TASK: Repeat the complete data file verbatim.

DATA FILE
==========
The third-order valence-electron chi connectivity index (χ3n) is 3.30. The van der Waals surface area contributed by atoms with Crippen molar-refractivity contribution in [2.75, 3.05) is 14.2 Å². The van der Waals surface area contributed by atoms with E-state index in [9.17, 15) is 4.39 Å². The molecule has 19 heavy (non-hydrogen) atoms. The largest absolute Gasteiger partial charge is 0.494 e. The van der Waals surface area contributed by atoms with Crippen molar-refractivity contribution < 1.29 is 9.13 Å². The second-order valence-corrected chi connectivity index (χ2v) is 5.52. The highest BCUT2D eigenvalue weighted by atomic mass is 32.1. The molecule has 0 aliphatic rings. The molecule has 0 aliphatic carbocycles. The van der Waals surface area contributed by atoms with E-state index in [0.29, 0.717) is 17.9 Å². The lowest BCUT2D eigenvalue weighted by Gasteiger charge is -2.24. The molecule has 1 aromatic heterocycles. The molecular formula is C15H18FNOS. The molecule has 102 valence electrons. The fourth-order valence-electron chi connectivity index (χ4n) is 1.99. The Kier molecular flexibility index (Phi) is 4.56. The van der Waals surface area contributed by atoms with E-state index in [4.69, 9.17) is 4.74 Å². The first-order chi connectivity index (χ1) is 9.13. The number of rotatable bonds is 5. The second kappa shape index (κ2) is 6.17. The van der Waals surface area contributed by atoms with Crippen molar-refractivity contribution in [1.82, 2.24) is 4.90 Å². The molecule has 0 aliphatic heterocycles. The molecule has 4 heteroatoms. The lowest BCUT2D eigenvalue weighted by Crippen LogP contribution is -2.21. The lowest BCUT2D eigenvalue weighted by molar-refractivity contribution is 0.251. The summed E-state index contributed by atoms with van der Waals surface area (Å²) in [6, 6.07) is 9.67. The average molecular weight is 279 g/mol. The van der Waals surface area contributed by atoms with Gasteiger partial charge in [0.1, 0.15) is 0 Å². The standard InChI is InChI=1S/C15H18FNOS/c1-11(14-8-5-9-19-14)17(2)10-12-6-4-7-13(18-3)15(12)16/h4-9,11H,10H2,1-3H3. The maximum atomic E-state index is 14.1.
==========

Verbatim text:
The third-order valence-electron chi connectivity index (χ3n) is 3.30. The van der Waals surface area contributed by atoms with Crippen molar-refractivity contribution in [2.75, 3.05) is 14.2 Å². The van der Waals surface area contributed by atoms with E-state index in [9.17, 15) is 4.39 Å². The molecule has 19 heavy (non-hydrogen) atoms. The largest absolute Gasteiger partial charge is 0.494 e. The van der Waals surface area contributed by atoms with Crippen molar-refractivity contribution < 1.29 is 9.13 Å². The second-order valence-corrected chi connectivity index (χ2v) is 5.52. The highest BCUT2D eigenvalue weighted by atomic mass is 32.1. The molecule has 0 aliphatic rings. The molecule has 0 aliphatic carbocycles. The van der Waals surface area contributed by atoms with E-state index in [0.29, 0.717) is 17.9 Å². The lowest BCUT2D eigenvalue weighted by Gasteiger charge is -2.24. The molecule has 1 aromatic heterocycles. The molecular formula is C15H18FNOS. The molecule has 102 valence electrons. The fourth-order valence-electron chi connectivity index (χ4n) is 1.99. The Kier molecular flexibility index (Phi) is 4.56. The van der Waals surface area contributed by atoms with E-state index in [4.69, 9.17) is 4.74 Å². The first-order chi connectivity index (χ1) is 9.13. The number of rotatable bonds is 5. The second kappa shape index (κ2) is 6.17. The van der Waals surface area contributed by atoms with Crippen molar-refractivity contribution in [1.82, 2.24) is 4.90 Å². The molecule has 0 aliphatic heterocycles. The molecule has 4 heteroatoms. The lowest BCUT2D eigenvalue weighted by Crippen LogP contribution is -2.21. The lowest BCUT2D eigenvalue weighted by molar-refractivity contribution is 0.251. The summed E-state index contributed by atoms with van der Waals surface area (Å²) in [6, 6.07) is 9.67. The average molecular weight is 279 g/mol. The van der Waals surface area contributed by atoms with Gasteiger partial charge in [0.1, 0.15) is 0 Å². The standard InChI is InChI=1S/C15H18FNOS/c1-11(14-8-5-9-19-14)17(2)10-12-6-4-7-13(18-3)15(12)16/h4-9,11H,10H2,1-3H3. The maximum atomic E-state index is 14.1.